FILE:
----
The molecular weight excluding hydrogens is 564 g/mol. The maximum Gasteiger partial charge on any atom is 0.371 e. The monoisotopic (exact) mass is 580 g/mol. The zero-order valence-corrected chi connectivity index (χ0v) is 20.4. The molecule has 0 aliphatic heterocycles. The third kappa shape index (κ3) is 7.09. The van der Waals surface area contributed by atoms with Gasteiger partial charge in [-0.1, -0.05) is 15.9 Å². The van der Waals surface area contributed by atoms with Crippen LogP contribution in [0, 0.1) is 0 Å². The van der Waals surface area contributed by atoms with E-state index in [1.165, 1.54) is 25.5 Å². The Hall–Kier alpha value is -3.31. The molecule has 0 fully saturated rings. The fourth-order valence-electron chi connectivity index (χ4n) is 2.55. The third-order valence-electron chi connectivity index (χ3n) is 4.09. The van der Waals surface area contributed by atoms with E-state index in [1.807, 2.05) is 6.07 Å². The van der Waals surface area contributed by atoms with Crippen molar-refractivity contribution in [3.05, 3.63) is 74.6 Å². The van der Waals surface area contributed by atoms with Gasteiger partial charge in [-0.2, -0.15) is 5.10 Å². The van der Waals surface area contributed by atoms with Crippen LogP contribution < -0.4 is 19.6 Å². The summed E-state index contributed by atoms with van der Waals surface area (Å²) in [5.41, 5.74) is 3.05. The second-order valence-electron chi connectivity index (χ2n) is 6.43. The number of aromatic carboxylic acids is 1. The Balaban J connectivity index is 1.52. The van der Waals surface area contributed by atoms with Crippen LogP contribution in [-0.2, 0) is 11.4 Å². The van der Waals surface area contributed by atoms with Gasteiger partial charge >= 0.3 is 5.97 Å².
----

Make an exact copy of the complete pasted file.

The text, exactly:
The molecular weight excluding hydrogens is 564 g/mol. The maximum Gasteiger partial charge on any atom is 0.371 e. The monoisotopic (exact) mass is 580 g/mol. The zero-order valence-corrected chi connectivity index (χ0v) is 20.4. The molecule has 0 aliphatic heterocycles. The third kappa shape index (κ3) is 7.09. The van der Waals surface area contributed by atoms with Gasteiger partial charge in [-0.1, -0.05) is 15.9 Å². The van der Waals surface area contributed by atoms with Crippen LogP contribution in [0, 0.1) is 0 Å². The van der Waals surface area contributed by atoms with E-state index in [1.165, 1.54) is 25.5 Å². The Hall–Kier alpha value is -3.31. The molecule has 0 fully saturated rings. The fourth-order valence-electron chi connectivity index (χ4n) is 2.55. The third-order valence-electron chi connectivity index (χ3n) is 4.09. The van der Waals surface area contributed by atoms with E-state index in [1.807, 2.05) is 6.07 Å². The van der Waals surface area contributed by atoms with Crippen molar-refractivity contribution in [3.05, 3.63) is 74.6 Å². The van der Waals surface area contributed by atoms with Gasteiger partial charge in [-0.2, -0.15) is 5.10 Å². The van der Waals surface area contributed by atoms with Crippen LogP contribution < -0.4 is 19.6 Å². The summed E-state index contributed by atoms with van der Waals surface area (Å²) in [5.41, 5.74) is 3.05. The second-order valence-electron chi connectivity index (χ2n) is 6.43. The number of aromatic carboxylic acids is 1. The Balaban J connectivity index is 1.52. The van der Waals surface area contributed by atoms with Crippen LogP contribution in [-0.2, 0) is 11.4 Å². The van der Waals surface area contributed by atoms with Gasteiger partial charge >= 0.3 is 5.97 Å².